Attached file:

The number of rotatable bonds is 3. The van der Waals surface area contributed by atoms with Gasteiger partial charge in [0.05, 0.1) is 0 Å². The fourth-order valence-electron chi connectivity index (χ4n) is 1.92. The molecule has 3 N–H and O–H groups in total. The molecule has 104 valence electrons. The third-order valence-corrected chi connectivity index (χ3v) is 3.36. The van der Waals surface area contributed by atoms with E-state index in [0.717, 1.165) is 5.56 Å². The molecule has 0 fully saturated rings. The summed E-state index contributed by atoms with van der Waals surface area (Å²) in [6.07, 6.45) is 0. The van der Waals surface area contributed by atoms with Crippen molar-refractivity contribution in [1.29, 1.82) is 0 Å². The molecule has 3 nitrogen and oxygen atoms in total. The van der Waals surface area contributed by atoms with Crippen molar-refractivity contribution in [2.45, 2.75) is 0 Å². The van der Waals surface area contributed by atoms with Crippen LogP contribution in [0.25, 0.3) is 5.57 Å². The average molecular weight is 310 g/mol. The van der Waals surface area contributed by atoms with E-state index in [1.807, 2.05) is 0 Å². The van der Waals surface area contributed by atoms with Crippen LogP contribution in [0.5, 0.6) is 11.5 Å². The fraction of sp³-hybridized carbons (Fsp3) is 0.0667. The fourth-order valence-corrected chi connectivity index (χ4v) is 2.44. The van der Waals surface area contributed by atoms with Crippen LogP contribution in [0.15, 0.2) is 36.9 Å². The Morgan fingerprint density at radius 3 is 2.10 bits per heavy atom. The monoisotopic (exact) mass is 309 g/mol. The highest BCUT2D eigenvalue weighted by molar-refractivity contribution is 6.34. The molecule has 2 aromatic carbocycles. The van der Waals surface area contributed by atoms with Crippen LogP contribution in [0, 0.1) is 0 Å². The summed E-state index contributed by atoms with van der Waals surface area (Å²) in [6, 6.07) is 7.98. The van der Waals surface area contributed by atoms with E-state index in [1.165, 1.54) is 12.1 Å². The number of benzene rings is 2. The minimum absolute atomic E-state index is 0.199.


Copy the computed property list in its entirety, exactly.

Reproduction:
The number of rotatable bonds is 3. The van der Waals surface area contributed by atoms with Gasteiger partial charge in [0.05, 0.1) is 0 Å². The fourth-order valence-electron chi connectivity index (χ4n) is 1.92. The molecule has 3 N–H and O–H groups in total. The molecule has 104 valence electrons. The third-order valence-corrected chi connectivity index (χ3v) is 3.36. The van der Waals surface area contributed by atoms with E-state index in [0.717, 1.165) is 5.56 Å². The molecule has 0 fully saturated rings. The summed E-state index contributed by atoms with van der Waals surface area (Å²) in [6.07, 6.45) is 0. The van der Waals surface area contributed by atoms with Crippen molar-refractivity contribution in [1.29, 1.82) is 0 Å². The molecule has 3 nitrogen and oxygen atoms in total. The van der Waals surface area contributed by atoms with Crippen molar-refractivity contribution in [2.45, 2.75) is 0 Å². The van der Waals surface area contributed by atoms with Crippen LogP contribution in [0.25, 0.3) is 5.57 Å². The average molecular weight is 310 g/mol. The van der Waals surface area contributed by atoms with E-state index in [1.807, 2.05) is 0 Å². The van der Waals surface area contributed by atoms with Crippen LogP contribution in [0.5, 0.6) is 11.5 Å². The fraction of sp³-hybridized carbons (Fsp3) is 0.0667. The fourth-order valence-corrected chi connectivity index (χ4v) is 2.44. The van der Waals surface area contributed by atoms with Crippen LogP contribution in [0.15, 0.2) is 36.9 Å². The Morgan fingerprint density at radius 3 is 2.10 bits per heavy atom. The monoisotopic (exact) mass is 309 g/mol. The highest BCUT2D eigenvalue weighted by molar-refractivity contribution is 6.34. The molecule has 2 aromatic carbocycles. The van der Waals surface area contributed by atoms with Crippen LogP contribution in [0, 0.1) is 0 Å². The summed E-state index contributed by atoms with van der Waals surface area (Å²) in [6, 6.07) is 7.98. The van der Waals surface area contributed by atoms with E-state index in [1.165, 1.54) is 12.1 Å². The number of benzene rings is 2. The minimum absolute atomic E-state index is 0.199.